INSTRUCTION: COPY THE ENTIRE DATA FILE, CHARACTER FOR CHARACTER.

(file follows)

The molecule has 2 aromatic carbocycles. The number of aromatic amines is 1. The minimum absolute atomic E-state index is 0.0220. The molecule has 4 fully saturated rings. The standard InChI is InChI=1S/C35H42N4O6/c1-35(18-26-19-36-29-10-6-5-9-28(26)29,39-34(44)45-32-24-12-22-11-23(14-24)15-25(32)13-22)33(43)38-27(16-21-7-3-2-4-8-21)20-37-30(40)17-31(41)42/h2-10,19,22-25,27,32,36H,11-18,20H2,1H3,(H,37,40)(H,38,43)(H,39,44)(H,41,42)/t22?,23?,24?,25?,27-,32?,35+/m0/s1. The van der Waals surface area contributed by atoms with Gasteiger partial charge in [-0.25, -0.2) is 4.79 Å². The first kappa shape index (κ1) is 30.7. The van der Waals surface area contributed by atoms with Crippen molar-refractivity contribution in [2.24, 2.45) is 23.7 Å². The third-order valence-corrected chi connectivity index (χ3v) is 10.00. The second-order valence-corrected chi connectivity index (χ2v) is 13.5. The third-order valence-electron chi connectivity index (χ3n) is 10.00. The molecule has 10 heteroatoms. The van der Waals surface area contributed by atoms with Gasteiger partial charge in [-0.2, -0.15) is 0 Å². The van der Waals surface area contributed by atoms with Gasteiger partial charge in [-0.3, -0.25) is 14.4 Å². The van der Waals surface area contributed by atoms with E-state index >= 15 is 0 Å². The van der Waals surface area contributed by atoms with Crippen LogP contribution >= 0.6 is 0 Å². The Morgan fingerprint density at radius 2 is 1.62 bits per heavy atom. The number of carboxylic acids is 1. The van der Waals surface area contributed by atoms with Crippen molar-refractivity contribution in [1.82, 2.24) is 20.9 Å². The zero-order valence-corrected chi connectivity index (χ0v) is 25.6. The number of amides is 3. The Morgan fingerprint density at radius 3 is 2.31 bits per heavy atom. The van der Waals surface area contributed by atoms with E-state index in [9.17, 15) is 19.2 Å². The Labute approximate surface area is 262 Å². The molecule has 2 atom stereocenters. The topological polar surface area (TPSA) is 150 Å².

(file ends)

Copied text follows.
The molecule has 2 aromatic carbocycles. The number of aromatic amines is 1. The minimum absolute atomic E-state index is 0.0220. The molecule has 4 fully saturated rings. The standard InChI is InChI=1S/C35H42N4O6/c1-35(18-26-19-36-29-10-6-5-9-28(26)29,39-34(44)45-32-24-12-22-11-23(14-24)15-25(32)13-22)33(43)38-27(16-21-7-3-2-4-8-21)20-37-30(40)17-31(41)42/h2-10,19,22-25,27,32,36H,11-18,20H2,1H3,(H,37,40)(H,38,43)(H,39,44)(H,41,42)/t22?,23?,24?,25?,27-,32?,35+/m0/s1. The van der Waals surface area contributed by atoms with Gasteiger partial charge in [-0.25, -0.2) is 4.79 Å². The first kappa shape index (κ1) is 30.7. The van der Waals surface area contributed by atoms with Crippen molar-refractivity contribution in [2.24, 2.45) is 23.7 Å². The third-order valence-corrected chi connectivity index (χ3v) is 10.00. The second-order valence-corrected chi connectivity index (χ2v) is 13.5. The third-order valence-electron chi connectivity index (χ3n) is 10.00. The molecule has 10 heteroatoms. The van der Waals surface area contributed by atoms with Gasteiger partial charge in [-0.2, -0.15) is 0 Å². The van der Waals surface area contributed by atoms with Gasteiger partial charge in [-0.3, -0.25) is 14.4 Å². The van der Waals surface area contributed by atoms with E-state index >= 15 is 0 Å². The van der Waals surface area contributed by atoms with Crippen LogP contribution >= 0.6 is 0 Å². The Morgan fingerprint density at radius 2 is 1.62 bits per heavy atom. The number of carboxylic acids is 1. The van der Waals surface area contributed by atoms with Crippen molar-refractivity contribution in [1.82, 2.24) is 20.9 Å². The zero-order valence-corrected chi connectivity index (χ0v) is 25.6. The number of amides is 3. The Morgan fingerprint density at radius 3 is 2.31 bits per heavy atom. The van der Waals surface area contributed by atoms with E-state index in [9.17, 15) is 19.2 Å². The Labute approximate surface area is 262 Å². The molecule has 2 atom stereocenters. The topological polar surface area (TPSA) is 150 Å².